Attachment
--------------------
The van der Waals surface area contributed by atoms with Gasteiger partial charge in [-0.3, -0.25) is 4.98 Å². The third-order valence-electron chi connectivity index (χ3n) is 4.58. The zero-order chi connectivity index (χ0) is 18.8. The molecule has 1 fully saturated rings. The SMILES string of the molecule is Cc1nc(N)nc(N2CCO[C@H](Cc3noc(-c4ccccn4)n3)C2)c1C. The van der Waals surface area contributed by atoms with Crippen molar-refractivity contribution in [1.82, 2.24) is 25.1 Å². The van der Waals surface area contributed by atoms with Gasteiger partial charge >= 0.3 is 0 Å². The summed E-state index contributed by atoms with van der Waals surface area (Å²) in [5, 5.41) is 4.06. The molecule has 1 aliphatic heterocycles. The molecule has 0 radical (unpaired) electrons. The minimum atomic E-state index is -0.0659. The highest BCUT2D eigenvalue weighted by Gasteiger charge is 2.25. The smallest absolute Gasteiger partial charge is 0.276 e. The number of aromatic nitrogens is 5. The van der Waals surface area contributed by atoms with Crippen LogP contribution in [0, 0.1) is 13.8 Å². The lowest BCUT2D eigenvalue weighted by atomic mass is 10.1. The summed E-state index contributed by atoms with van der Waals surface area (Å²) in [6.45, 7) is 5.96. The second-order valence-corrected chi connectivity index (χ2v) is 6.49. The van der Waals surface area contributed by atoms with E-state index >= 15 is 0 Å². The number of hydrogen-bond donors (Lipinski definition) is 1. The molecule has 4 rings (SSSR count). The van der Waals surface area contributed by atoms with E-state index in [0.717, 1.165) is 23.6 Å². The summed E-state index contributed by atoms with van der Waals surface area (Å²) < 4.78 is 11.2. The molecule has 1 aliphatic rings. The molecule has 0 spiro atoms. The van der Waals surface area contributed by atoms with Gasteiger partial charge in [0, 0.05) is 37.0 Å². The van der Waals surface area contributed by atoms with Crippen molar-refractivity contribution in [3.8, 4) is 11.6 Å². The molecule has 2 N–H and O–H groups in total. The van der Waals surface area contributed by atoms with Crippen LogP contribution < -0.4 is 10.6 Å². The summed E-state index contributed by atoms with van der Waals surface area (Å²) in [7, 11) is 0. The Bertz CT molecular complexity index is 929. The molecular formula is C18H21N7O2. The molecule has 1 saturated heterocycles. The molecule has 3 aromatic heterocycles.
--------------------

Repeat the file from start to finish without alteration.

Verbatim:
The van der Waals surface area contributed by atoms with Gasteiger partial charge in [-0.3, -0.25) is 4.98 Å². The third-order valence-electron chi connectivity index (χ3n) is 4.58. The zero-order chi connectivity index (χ0) is 18.8. The molecule has 1 fully saturated rings. The SMILES string of the molecule is Cc1nc(N)nc(N2CCO[C@H](Cc3noc(-c4ccccn4)n3)C2)c1C. The van der Waals surface area contributed by atoms with Crippen molar-refractivity contribution in [1.82, 2.24) is 25.1 Å². The van der Waals surface area contributed by atoms with Gasteiger partial charge >= 0.3 is 0 Å². The summed E-state index contributed by atoms with van der Waals surface area (Å²) in [5, 5.41) is 4.06. The molecule has 1 aliphatic heterocycles. The molecule has 0 radical (unpaired) electrons. The minimum atomic E-state index is -0.0659. The highest BCUT2D eigenvalue weighted by Gasteiger charge is 2.25. The smallest absolute Gasteiger partial charge is 0.276 e. The number of aromatic nitrogens is 5. The van der Waals surface area contributed by atoms with Crippen LogP contribution in [0, 0.1) is 13.8 Å². The lowest BCUT2D eigenvalue weighted by atomic mass is 10.1. The summed E-state index contributed by atoms with van der Waals surface area (Å²) in [6.45, 7) is 5.96. The second-order valence-corrected chi connectivity index (χ2v) is 6.49. The van der Waals surface area contributed by atoms with E-state index >= 15 is 0 Å². The number of hydrogen-bond donors (Lipinski definition) is 1. The molecule has 4 rings (SSSR count). The van der Waals surface area contributed by atoms with E-state index in [0.717, 1.165) is 23.6 Å². The summed E-state index contributed by atoms with van der Waals surface area (Å²) < 4.78 is 11.2. The molecule has 1 aliphatic rings. The molecule has 0 spiro atoms. The van der Waals surface area contributed by atoms with Gasteiger partial charge in [0, 0.05) is 37.0 Å². The van der Waals surface area contributed by atoms with Crippen molar-refractivity contribution in [3.8, 4) is 11.6 Å². The molecule has 2 N–H and O–H groups in total. The van der Waals surface area contributed by atoms with Crippen LogP contribution < -0.4 is 10.6 Å². The summed E-state index contributed by atoms with van der Waals surface area (Å²) in [7, 11) is 0. The Bertz CT molecular complexity index is 929. The molecular formula is C18H21N7O2. The molecule has 1 saturated heterocycles. The molecule has 3 aromatic heterocycles.